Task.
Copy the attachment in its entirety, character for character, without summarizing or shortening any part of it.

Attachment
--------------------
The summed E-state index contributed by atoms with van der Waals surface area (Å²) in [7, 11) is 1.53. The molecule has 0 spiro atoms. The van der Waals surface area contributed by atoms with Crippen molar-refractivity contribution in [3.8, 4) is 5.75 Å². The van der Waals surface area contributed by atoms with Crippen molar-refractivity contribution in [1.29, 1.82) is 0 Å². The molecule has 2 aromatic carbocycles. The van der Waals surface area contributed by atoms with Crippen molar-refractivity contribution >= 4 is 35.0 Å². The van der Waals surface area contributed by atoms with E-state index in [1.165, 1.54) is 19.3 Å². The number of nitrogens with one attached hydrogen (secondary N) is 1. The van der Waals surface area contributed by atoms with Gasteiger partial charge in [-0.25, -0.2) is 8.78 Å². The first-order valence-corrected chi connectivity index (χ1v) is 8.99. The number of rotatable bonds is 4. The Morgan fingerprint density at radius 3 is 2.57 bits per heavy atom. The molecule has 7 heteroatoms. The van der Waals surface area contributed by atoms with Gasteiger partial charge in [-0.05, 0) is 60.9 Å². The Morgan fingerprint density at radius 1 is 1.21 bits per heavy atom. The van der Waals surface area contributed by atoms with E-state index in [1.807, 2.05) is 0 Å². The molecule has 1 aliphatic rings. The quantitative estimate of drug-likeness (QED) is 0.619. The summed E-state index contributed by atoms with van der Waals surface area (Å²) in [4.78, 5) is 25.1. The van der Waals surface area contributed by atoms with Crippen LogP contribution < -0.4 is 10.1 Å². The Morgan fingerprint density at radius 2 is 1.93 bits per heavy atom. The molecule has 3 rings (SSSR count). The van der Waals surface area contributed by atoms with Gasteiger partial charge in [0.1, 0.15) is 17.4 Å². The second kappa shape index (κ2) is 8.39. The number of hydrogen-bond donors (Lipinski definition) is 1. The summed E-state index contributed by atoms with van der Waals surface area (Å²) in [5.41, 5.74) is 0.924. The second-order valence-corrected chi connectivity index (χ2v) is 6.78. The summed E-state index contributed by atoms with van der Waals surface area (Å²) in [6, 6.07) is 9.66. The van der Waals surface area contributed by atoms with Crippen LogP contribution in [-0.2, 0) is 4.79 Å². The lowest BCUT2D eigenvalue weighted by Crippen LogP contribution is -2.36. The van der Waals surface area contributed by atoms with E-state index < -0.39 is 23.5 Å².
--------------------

The summed E-state index contributed by atoms with van der Waals surface area (Å²) in [7, 11) is 1.53. The molecule has 0 spiro atoms. The van der Waals surface area contributed by atoms with Crippen molar-refractivity contribution in [3.8, 4) is 5.75 Å². The van der Waals surface area contributed by atoms with Crippen molar-refractivity contribution in [1.29, 1.82) is 0 Å². The molecule has 2 aromatic carbocycles. The van der Waals surface area contributed by atoms with Crippen molar-refractivity contribution >= 4 is 35.0 Å². The van der Waals surface area contributed by atoms with E-state index in [1.165, 1.54) is 19.3 Å². The number of nitrogens with one attached hydrogen (secondary N) is 1. The van der Waals surface area contributed by atoms with Gasteiger partial charge in [-0.25, -0.2) is 8.78 Å². The first-order valence-corrected chi connectivity index (χ1v) is 8.99. The number of rotatable bonds is 4. The Morgan fingerprint density at radius 3 is 2.57 bits per heavy atom. The molecule has 7 heteroatoms. The van der Waals surface area contributed by atoms with Gasteiger partial charge in [-0.05, 0) is 60.9 Å². The Morgan fingerprint density at radius 1 is 1.21 bits per heavy atom. The van der Waals surface area contributed by atoms with E-state index in [1.807, 2.05) is 0 Å². The molecule has 1 aliphatic rings. The quantitative estimate of drug-likeness (QED) is 0.619. The summed E-state index contributed by atoms with van der Waals surface area (Å²) in [4.78, 5) is 25.1. The van der Waals surface area contributed by atoms with Crippen LogP contribution < -0.4 is 10.1 Å². The Morgan fingerprint density at radius 2 is 1.93 bits per heavy atom. The molecule has 3 rings (SSSR count). The van der Waals surface area contributed by atoms with Gasteiger partial charge in [0.1, 0.15) is 17.4 Å². The second kappa shape index (κ2) is 8.39. The number of hydrogen-bond donors (Lipinski definition) is 1. The summed E-state index contributed by atoms with van der Waals surface area (Å²) in [5.41, 5.74) is 0.924. The second-order valence-corrected chi connectivity index (χ2v) is 6.78. The summed E-state index contributed by atoms with van der Waals surface area (Å²) in [6, 6.07) is 9.66. The van der Waals surface area contributed by atoms with Crippen LogP contribution in [-0.2, 0) is 4.79 Å². The lowest BCUT2D eigenvalue weighted by Crippen LogP contribution is -2.36. The van der Waals surface area contributed by atoms with E-state index < -0.39 is 23.5 Å².